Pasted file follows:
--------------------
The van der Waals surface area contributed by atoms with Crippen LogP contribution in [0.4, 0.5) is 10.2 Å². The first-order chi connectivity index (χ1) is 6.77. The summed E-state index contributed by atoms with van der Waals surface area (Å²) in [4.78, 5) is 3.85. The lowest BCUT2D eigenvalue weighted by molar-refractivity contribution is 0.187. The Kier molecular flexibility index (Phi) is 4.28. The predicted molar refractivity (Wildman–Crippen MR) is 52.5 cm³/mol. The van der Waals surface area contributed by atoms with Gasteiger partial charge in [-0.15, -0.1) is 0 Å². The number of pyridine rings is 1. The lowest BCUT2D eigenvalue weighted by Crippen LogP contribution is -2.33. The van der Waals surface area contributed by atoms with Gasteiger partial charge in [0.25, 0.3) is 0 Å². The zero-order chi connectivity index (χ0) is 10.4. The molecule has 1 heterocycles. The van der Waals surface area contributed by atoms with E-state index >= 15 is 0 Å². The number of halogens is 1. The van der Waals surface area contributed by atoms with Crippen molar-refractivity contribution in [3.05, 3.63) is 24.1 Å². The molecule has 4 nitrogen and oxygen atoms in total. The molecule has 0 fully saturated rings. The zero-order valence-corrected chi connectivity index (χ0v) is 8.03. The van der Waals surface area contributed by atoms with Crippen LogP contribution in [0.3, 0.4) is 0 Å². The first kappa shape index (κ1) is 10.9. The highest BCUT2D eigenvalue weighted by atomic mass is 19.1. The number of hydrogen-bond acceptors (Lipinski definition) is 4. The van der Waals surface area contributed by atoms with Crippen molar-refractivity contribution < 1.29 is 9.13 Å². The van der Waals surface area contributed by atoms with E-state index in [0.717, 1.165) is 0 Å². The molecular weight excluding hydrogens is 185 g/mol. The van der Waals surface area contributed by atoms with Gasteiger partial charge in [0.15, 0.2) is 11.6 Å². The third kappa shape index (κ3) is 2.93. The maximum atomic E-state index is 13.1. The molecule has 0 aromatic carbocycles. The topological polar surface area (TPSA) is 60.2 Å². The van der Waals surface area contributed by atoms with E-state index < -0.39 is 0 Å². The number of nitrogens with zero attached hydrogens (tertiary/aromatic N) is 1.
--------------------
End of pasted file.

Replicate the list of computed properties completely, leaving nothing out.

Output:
The van der Waals surface area contributed by atoms with Crippen LogP contribution in [0.4, 0.5) is 10.2 Å². The first-order chi connectivity index (χ1) is 6.77. The summed E-state index contributed by atoms with van der Waals surface area (Å²) in [4.78, 5) is 3.85. The lowest BCUT2D eigenvalue weighted by molar-refractivity contribution is 0.187. The Kier molecular flexibility index (Phi) is 4.28. The predicted molar refractivity (Wildman–Crippen MR) is 52.5 cm³/mol. The van der Waals surface area contributed by atoms with Gasteiger partial charge in [-0.15, -0.1) is 0 Å². The number of pyridine rings is 1. The lowest BCUT2D eigenvalue weighted by Crippen LogP contribution is -2.33. The van der Waals surface area contributed by atoms with Gasteiger partial charge in [0.25, 0.3) is 0 Å². The zero-order chi connectivity index (χ0) is 10.4. The molecule has 1 heterocycles. The van der Waals surface area contributed by atoms with E-state index >= 15 is 0 Å². The number of halogens is 1. The van der Waals surface area contributed by atoms with Crippen molar-refractivity contribution in [3.05, 3.63) is 24.1 Å². The molecule has 4 nitrogen and oxygen atoms in total. The molecule has 0 fully saturated rings. The zero-order valence-corrected chi connectivity index (χ0v) is 8.03. The van der Waals surface area contributed by atoms with Crippen LogP contribution in [0.3, 0.4) is 0 Å². The first kappa shape index (κ1) is 10.9. The highest BCUT2D eigenvalue weighted by atomic mass is 19.1. The number of hydrogen-bond acceptors (Lipinski definition) is 4. The van der Waals surface area contributed by atoms with Crippen molar-refractivity contribution < 1.29 is 9.13 Å². The van der Waals surface area contributed by atoms with E-state index in [0.717, 1.165) is 0 Å². The molecular weight excluding hydrogens is 185 g/mol. The van der Waals surface area contributed by atoms with Gasteiger partial charge in [0.15, 0.2) is 11.6 Å². The third kappa shape index (κ3) is 2.93. The maximum atomic E-state index is 13.1. The molecule has 0 aromatic carbocycles. The topological polar surface area (TPSA) is 60.2 Å². The van der Waals surface area contributed by atoms with E-state index < -0.39 is 0 Å². The number of nitrogens with zero attached hydrogens (tertiary/aromatic N) is 1.